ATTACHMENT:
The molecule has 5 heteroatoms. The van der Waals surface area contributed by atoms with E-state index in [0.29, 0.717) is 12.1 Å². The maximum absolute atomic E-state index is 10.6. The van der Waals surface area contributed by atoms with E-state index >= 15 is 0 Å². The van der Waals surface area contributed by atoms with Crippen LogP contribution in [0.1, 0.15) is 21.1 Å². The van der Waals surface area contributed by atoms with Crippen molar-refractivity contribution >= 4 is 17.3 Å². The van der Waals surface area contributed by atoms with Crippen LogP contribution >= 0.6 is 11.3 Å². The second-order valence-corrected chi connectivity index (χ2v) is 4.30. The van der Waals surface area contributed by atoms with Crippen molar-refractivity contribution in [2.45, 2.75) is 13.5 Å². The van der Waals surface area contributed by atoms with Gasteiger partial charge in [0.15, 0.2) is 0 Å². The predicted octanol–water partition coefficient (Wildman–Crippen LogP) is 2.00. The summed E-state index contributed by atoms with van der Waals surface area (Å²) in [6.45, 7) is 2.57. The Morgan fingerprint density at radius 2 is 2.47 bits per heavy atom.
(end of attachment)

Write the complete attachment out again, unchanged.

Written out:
The molecule has 5 heteroatoms. The van der Waals surface area contributed by atoms with E-state index in [0.29, 0.717) is 12.1 Å². The maximum absolute atomic E-state index is 10.6. The van der Waals surface area contributed by atoms with E-state index >= 15 is 0 Å². The van der Waals surface area contributed by atoms with Crippen LogP contribution in [0.1, 0.15) is 21.1 Å². The van der Waals surface area contributed by atoms with Crippen molar-refractivity contribution >= 4 is 17.3 Å². The van der Waals surface area contributed by atoms with Crippen LogP contribution >= 0.6 is 11.3 Å². The second-order valence-corrected chi connectivity index (χ2v) is 4.30. The van der Waals surface area contributed by atoms with Crippen molar-refractivity contribution in [2.45, 2.75) is 13.5 Å². The van der Waals surface area contributed by atoms with Gasteiger partial charge in [0.15, 0.2) is 0 Å². The predicted octanol–water partition coefficient (Wildman–Crippen LogP) is 2.00. The summed E-state index contributed by atoms with van der Waals surface area (Å²) in [6.45, 7) is 2.57. The Morgan fingerprint density at radius 2 is 2.47 bits per heavy atom.